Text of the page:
The University of Birmingham eTheses repository has a fantastic new look and improved functionality, so now is a great time to have a browse through previous UoB theses.
A research thesis is a very different piece of writing from anything else you may have produced before, and from anything you will need to do in future, and as such, it can be difficult to understand exactly what is required, particularly in terms of structure and style. Looking at previous theses can provide really useful examples to help you navigate this unique form of academic writing.
The updated eTheses repository contains thousands of University of Birmingham theses, mainly from the present century. Library Services also work in conjunction with the British Library’s EThOS service to digitise and deposit older print theses into the repository as they are requested. It is hugely popular. In fact, over the past 5 years eTheses has seen more downloads than any other single institution in the UK.
eTheses gives you lots of options for searching and browsing, including by College and even Supervisor. You can limit your search to items available to download, by setting the Full Text Status option to ‘open’. For items with a restriction on access, do look for the ‘request a copy’ link – in some cases authors will permit access for private study. If you are particularly interested in historic theses, you can search our entire hard-copy thesis collection, housed in the Research Reserve, using FindIt@Bham.
When you have found some relevant theses, here are some useful resources to help guide your reading:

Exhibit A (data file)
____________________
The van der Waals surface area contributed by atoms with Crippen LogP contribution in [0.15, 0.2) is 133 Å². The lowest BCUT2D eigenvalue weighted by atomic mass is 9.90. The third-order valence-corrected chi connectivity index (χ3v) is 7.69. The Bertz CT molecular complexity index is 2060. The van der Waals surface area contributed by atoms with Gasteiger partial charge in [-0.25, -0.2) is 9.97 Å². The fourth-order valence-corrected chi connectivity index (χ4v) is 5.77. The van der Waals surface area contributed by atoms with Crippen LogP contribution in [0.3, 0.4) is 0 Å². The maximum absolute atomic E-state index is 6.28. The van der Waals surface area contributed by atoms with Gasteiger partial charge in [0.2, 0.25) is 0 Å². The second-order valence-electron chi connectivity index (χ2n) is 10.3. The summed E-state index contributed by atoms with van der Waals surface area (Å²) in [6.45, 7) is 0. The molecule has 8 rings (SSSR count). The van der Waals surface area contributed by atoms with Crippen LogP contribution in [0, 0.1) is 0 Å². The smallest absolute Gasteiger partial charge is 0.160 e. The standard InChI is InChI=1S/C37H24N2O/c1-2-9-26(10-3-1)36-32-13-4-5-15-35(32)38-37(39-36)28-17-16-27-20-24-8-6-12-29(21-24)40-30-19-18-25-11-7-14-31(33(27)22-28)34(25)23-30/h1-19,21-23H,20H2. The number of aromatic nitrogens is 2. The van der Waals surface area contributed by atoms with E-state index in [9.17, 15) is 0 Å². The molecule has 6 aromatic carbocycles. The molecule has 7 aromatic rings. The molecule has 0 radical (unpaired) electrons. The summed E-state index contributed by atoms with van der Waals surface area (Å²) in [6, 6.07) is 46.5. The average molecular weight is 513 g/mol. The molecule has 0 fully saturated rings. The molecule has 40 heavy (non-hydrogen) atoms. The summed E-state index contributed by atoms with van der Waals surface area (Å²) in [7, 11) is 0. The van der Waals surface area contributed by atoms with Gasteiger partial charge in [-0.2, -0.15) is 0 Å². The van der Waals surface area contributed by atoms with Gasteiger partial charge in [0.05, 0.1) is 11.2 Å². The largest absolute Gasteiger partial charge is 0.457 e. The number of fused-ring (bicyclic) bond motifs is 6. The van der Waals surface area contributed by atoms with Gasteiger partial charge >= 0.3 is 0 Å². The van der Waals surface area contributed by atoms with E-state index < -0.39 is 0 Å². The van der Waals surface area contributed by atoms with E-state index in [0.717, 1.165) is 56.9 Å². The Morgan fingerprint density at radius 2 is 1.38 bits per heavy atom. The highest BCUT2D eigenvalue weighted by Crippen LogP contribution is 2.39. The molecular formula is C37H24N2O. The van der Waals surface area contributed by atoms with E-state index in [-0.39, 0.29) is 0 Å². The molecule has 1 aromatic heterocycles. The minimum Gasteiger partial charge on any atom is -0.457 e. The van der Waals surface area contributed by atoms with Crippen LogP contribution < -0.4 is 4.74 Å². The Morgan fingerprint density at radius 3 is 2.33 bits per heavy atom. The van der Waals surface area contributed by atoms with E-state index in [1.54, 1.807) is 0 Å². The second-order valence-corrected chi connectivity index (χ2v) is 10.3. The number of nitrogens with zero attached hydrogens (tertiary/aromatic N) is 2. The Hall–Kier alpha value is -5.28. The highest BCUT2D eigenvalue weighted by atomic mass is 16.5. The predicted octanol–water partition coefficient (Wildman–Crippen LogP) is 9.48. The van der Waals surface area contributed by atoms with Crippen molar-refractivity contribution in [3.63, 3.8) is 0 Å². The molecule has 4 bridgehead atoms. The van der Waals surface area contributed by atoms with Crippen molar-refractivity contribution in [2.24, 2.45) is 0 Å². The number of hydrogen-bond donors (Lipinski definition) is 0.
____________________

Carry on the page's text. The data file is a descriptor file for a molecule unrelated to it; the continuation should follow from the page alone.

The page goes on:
- Key questions to ask yourself when analysing a thesis, from Vitae
- Reading theses to write a thesis from the Doctoral Writing SIG
- Nicola Taylor’s workshop at the 2018 PGR Writing Summer School (enrol first for access)
However, one of the sections you may find useful very quickly is the table of contents. You can immediately get an understanding of the structure of the thesis, and it’s easy to compare between theses. Is the literature review presented as a stand-alone chapter at the beginning of the thesis, for example, or is it distributed between different chapters? Does the thesis have a standard IMRaD structure, a thematic approach, or something different? In a short amount of time you should be able to find out whether there is a discipline norm for your area (although you’ll probably also find exceptions!) or whether everyone adopts a different structure as best suited to their individual research. You may get some ideas about which structure is best suited to your thesis.
What has been the most useful aspect of exploring previous theses for you? What has surprised you about research theses compared to other forms of academic writing?